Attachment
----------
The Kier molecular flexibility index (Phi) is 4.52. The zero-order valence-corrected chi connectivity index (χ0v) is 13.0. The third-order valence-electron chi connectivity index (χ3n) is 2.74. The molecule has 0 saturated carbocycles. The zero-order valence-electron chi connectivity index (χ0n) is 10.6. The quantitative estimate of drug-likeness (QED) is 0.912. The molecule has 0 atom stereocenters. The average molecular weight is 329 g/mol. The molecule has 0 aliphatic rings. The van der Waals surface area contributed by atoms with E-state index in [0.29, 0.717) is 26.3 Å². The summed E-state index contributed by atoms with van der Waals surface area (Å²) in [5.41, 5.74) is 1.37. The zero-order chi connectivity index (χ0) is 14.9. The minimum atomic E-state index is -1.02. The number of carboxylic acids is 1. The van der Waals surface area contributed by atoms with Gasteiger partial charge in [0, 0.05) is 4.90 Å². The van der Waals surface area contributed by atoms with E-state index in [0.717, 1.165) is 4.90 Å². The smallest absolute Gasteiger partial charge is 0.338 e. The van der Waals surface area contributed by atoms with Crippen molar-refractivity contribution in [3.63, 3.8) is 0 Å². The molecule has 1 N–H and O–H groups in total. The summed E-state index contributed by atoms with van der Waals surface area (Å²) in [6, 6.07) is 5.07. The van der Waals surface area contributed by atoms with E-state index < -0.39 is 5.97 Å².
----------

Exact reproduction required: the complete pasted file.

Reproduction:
The Kier molecular flexibility index (Phi) is 4.52. The zero-order valence-corrected chi connectivity index (χ0v) is 13.0. The third-order valence-electron chi connectivity index (χ3n) is 2.74. The molecule has 0 saturated carbocycles. The zero-order valence-electron chi connectivity index (χ0n) is 10.6. The quantitative estimate of drug-likeness (QED) is 0.912. The molecule has 0 atom stereocenters. The average molecular weight is 329 g/mol. The molecule has 0 aliphatic rings. The van der Waals surface area contributed by atoms with E-state index in [0.29, 0.717) is 26.3 Å². The summed E-state index contributed by atoms with van der Waals surface area (Å²) in [5.41, 5.74) is 1.37. The zero-order chi connectivity index (χ0) is 14.9. The minimum atomic E-state index is -1.02. The number of carboxylic acids is 1. The van der Waals surface area contributed by atoms with Gasteiger partial charge in [0, 0.05) is 4.90 Å². The van der Waals surface area contributed by atoms with E-state index in [0.717, 1.165) is 4.90 Å². The smallest absolute Gasteiger partial charge is 0.338 e. The van der Waals surface area contributed by atoms with Crippen molar-refractivity contribution in [3.63, 3.8) is 0 Å². The molecule has 1 N–H and O–H groups in total. The summed E-state index contributed by atoms with van der Waals surface area (Å²) in [6, 6.07) is 5.07. The van der Waals surface area contributed by atoms with E-state index < -0.39 is 5.97 Å².